Hans Hoogervorst has been reappointed Chair of the IASB for a second five-year term. He was first appointed Chair in 2010, succeeding Sir David Tweedie. However his Vice-Chair Ian Mackintosh has not sought reappointment and therefore there will be some changes to the structure at the top of the IASB. Mr Hoogervorst's second term begins on 1st July 2016 whilst Mr Mackintosh's ends on 30th June.
These are of course significant changes to the leadership and come at a time when the structure of the Board as a whole is under review. It may be the case that the IASB uses this opportunity to take stock of the current situation and consider whether the current structure is the most appropriate for the challenges facing the IASB at the current time. Indeed the IFRS Foundation has confirmed that such a process is already in train.

There have been significant changes to the IFRS regime during the previous five-year period. Some crucial new Standards have been issued such as IFRS 9 on Financial Instruments, IFRS 15 on Revenue from Contracts with Customers and the potentially radical IFRS 16 on Leases which postulates some fundamental changes to the way in which leases are dealt with 'on' or 'off-balance sheet'. These are all potentially significant changes to technical accounting areas.

Similarly there has been an increase in the international take-up of IFRS both in their fully fledged form and in the form of IFRS for SMEs. Recent blogs have highlighted the increased interest from major economies such as China and Japan as well as India and this is an important step down the road towards more globalised use of IFRSs. But outstanding and challenging issues still remain.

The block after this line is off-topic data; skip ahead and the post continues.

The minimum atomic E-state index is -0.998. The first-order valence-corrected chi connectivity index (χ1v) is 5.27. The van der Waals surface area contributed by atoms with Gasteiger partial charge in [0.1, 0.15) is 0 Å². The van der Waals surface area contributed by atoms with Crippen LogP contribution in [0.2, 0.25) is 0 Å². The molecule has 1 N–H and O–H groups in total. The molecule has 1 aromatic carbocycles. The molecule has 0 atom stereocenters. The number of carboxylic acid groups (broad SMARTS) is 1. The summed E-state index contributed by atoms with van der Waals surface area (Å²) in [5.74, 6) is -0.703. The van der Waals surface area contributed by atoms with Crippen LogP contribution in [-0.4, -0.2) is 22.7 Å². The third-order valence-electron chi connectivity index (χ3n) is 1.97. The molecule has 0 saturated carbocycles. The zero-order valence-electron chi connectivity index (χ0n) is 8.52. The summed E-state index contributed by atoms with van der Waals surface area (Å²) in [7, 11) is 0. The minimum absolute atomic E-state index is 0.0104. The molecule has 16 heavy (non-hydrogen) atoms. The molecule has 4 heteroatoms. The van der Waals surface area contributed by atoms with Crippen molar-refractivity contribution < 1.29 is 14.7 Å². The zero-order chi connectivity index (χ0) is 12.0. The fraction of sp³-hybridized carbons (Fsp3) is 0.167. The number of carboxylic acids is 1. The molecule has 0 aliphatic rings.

The ongoing issue that needs to be addressed is that of increased integration between US GAAP and IFRS. A recent PWC publication 1* entitled IFRS and US GAAP: similarities and differences discusses some of the gaps that remain between the two bases of financial reporting. In this James Schnurr, Chief Accountant of the SEC's Office of the Chief Accountant, opined that there is little support for the idea that the SEC should insist that domestic US companies should use IFRS as the basis for their financial reporting, although he did concede that the process of further globalisation needs to remain on the agenda and discussions need to continue. So in other words significant barriers still need to be addressed.

This ongoing process of discussion forms a significant backdrop to Mr Hoogervorst's next five-year term. On the one hand, the time that it has taken to get this far suggests perhaps that it is unlikely that a definitive breakthrough is probable even during the next five years. Yet the momentum somehow has to be maintained. Convergence needs to be seen as a long game where, to use the well-known maxim, 'slow and steady wins the race' is likely to be the predominant philosophy. This is likely to be a key target of the IASB's next five-year planning period. A sure set of hands backed up with a clear sense of focus and perseverance is likely to be required. Mr Hoogervorst needs a generous helping of luck and support to back up his undoubted skills to face the challenge that awaits.